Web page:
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One: Debut Novel by Leigh Ann Kopans, Now With More Comics

The lovely Leigh Ann Kopans (a proud member of Team World’s Okayest Mom, which is a topic for another post) has decided to self-publish her debut young adult novel, One, and it hits the virtual and actual shelves a week from today. I was lucky enough to read an ARC (advance reader copy, i.e. a pre-publication copy) and it’s a great book. It’s got a teen who’s half a super-heroine and struggles with her place between the Supers and the Normals. To read more about it and order a copy of this spectacular book, check out Leigh Ann’s website.

As part of the street-team for One, I’ve gotten to see some of the innovative things she’s done to promote her book. And instead of the usual blog-hop tour, she’s doing something very cool. Another writer with mad artistic skills made a short comic book of One. And each day in the 2 weeks leading up to One‘s debut, a new panel will be released. And since I have at least 5 regular followers on my blog, Leigh Ann jumped at the chance when I offered to post a panel here.

If you’re interested in the panels already posted (and you know you are), here’s the schedule. And don’t forget, buy the book next week.

Now, without further ado, here is today’s panel.

One by Leigh Ann Kopans

One by Leigh Ann Kopans

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How Not To Do It

I used to have a nearly impossible time giving up on a book I was reading, even if it was awful. But as my reading time has gotten less and less, so has my tolerance for bad books.

Recently, I gave up on a romantic suspense I was reading. At first, it was just interesting enough to keep me reading. Which, in some ways, annoys me more than when a book is so bad I stop reading. But tonight, just shy of the halfway mark, I gave up.

Because reading tastes are so subjective, and because it is not my intention ever to bash another author, I’m not going to say the book’s title or author. It is a best-selling, multi-pubbed author. This is the first book by her that I’ve read. It wasn’t so awful I threw it at the wall, thinking, “I’ll never read trash by her again.” I simply wasn’t engaged. The book wasn’t bad, it just wasn’t good. Maybe she had an off book. Or maybe the things I found wrong with it are things most readers don’t notice or care about. She obviously clicks for many people or she wouldn’t have multiple bestsellers. Maybe the problem is simply when I read, I’m also a writer. Many writers I know have the same problem. We can’t turn off our mental editor and therefore can’t read a book without part of our brain critiquing it.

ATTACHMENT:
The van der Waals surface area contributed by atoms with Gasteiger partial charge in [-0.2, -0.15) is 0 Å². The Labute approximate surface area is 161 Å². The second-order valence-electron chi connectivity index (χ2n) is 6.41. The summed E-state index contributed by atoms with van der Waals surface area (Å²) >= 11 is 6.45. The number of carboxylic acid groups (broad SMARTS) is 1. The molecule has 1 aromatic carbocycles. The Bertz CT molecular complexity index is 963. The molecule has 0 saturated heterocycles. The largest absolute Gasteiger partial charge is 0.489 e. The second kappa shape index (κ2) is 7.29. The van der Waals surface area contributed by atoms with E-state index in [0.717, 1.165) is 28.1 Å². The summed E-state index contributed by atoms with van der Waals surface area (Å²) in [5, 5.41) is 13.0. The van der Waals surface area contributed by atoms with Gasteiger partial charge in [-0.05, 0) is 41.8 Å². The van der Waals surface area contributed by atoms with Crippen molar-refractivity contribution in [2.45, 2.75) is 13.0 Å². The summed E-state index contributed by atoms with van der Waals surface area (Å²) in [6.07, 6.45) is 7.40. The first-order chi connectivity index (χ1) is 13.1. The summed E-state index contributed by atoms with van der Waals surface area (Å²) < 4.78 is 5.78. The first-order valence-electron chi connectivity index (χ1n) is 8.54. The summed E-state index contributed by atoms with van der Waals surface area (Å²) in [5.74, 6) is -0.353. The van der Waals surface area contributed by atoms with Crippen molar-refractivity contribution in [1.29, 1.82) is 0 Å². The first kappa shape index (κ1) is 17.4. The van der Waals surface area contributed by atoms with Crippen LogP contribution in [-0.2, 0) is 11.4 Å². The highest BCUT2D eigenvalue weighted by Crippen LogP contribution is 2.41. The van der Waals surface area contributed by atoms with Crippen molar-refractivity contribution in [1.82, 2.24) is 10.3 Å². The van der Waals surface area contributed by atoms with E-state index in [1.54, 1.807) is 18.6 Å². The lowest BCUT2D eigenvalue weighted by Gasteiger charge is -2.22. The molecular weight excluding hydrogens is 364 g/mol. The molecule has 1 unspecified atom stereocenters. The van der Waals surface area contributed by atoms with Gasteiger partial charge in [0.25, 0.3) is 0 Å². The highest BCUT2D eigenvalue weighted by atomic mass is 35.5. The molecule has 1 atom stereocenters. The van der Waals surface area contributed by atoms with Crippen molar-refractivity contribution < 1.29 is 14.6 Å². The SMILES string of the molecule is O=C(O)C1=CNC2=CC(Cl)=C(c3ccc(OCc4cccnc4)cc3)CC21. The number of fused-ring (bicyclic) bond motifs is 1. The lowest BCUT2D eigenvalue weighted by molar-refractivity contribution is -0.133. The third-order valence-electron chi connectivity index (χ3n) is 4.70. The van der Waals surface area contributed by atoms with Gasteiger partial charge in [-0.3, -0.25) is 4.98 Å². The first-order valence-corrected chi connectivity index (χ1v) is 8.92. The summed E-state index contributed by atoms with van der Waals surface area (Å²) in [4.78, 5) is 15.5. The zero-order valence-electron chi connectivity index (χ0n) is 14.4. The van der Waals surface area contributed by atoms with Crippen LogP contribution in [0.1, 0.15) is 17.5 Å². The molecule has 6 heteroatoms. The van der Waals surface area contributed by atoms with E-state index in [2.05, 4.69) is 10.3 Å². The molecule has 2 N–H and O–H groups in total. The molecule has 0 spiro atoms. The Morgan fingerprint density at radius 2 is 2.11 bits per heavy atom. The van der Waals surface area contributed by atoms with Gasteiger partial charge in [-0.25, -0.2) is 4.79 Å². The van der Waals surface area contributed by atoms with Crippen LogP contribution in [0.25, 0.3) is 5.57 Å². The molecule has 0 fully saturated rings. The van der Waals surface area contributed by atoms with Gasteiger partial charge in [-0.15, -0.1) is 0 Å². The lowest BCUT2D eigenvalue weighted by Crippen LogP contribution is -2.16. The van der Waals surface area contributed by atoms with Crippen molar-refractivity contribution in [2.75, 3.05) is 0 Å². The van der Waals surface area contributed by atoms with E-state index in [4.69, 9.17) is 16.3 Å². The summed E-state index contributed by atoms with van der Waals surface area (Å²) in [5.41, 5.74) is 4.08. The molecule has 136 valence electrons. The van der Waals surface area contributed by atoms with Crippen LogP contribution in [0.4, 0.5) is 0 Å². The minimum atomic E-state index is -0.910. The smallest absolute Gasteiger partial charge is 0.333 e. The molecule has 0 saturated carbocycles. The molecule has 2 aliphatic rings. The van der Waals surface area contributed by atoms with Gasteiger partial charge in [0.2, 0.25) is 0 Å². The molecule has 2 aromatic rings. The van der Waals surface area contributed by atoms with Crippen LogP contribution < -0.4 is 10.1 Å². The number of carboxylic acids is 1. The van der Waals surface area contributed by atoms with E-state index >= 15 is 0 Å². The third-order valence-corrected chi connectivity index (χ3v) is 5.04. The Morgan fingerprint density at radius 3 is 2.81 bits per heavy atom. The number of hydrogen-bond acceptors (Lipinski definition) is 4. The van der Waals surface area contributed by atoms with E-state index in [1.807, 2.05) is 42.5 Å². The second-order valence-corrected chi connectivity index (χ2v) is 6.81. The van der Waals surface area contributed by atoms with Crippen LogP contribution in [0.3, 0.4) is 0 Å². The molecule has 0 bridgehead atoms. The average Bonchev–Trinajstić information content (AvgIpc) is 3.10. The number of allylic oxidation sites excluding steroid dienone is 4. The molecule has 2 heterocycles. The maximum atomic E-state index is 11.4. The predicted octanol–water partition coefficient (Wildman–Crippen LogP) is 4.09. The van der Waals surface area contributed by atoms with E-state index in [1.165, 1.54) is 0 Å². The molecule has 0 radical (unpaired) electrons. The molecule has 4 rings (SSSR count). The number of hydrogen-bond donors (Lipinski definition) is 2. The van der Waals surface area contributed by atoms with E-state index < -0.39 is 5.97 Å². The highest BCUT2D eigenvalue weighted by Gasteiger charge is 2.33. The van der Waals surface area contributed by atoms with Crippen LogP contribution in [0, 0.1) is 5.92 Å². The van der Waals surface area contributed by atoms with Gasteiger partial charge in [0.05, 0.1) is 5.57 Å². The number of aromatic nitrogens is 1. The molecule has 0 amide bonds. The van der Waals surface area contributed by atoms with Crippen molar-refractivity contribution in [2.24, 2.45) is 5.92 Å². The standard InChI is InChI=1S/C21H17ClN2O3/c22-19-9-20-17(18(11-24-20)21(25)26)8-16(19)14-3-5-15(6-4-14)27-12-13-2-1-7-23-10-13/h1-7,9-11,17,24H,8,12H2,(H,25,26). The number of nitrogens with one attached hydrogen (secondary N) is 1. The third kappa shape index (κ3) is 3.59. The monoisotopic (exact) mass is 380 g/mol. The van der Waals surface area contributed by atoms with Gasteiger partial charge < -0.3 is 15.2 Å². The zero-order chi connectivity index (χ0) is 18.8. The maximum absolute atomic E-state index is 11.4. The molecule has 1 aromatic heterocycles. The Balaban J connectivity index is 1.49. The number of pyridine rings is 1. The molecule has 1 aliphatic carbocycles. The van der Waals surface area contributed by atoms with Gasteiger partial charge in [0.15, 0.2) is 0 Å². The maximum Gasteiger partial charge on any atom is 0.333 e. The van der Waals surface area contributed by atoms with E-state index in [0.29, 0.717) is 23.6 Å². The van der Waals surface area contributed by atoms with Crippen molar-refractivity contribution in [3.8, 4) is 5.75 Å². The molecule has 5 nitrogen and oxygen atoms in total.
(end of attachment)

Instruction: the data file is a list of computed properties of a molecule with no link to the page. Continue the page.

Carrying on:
So, instead of bashing her or her book, or lamenting about how her crap is selling and mine isn’t, I want to talk about what didn’t work for me. Hopefully writing it out will 1) help me internalize these lessons so I can make my own writing stronger and 2) do the same for you. Keep in mind, this was a romantic suspense. So as a reader going in, I expected a suspense plot along with a romance.

What I found problematic:

-tension must rise, but it has to exist in some form at the beginning

-red herrings with neon signs

-no dead body for 50+ pages. This means the suspense plot doesn’t get going until after 50 pages.

-barely any hero (love interest) in 75+ page

-the 2 above, taken together, means the 2 key elements of the book – romance and suspense – are almost entirely absent from the first 50 pages.

-no 2nd body until midpoint – yet from reading the back cover the reader knows it’s a serial killer

-by the midpoint, the romance is lukewarm and the 2 characters haven’t shared so much as a kiss. While this isn’t strictly necessary, there should be some tension building between them, and at least the desire for kisses by halfway. This was lacking.

-More time was spent developing the heroine’s continued (platonic) relationship with her ex than her relationship with the hero.

-slow as molasses pace, even after the suspense and the romance are introduced.

-scenes written in the unnamed killer’s point of view are cliché. The vague references to his motives aren’t strong enough to justify serial killing, even in a disturbed mind. They display a misunderstanding of mental illness and how it intersects with criminality. Which not all readers will pick up on. But a writer who is writing about characters like that has a responsibility to understand that.

-scenes written in the victims’ points of view don’t make them sympathetic characters. I felt like “eh, so they died. So what? It was probably better for humanity this way.” Personally I’m not a huge fan of scenes from the victim’s point of view. But if the writer is going to do it, they need to make me care enough about this person to care when they’re killed.

So, at the halfway mark, I was almost certain I knew whodunnit and if it wasn’t him, it was the other character screaming “Pick me! Pick me!” I couldn’t handle it, but I wanted to know if I had guessed right on who the villain was. So I read the last few pages. I will admit, it wasn’t the one I was almost certain about. So at least there was that. But it was #2. And his motive was weak. The kind that if I’d gotten to it sooner, before I gave up on the book, would have been a give-up-and-throw-it-at-the-wall moment.

As I said, I’m not giving up on this author. Could have been an off book. But if the adage about how the opening sells this book and the ending sells the next book is true, this author didn’t do her job selling me her next book. As a writer, I’m more critical of the books I read, but I also try to be more forgiving when there are mistakes, because I know how hard it is.

What are some of the things that make you give up on a book? And what will make you keep reading even if there are obvious flaws?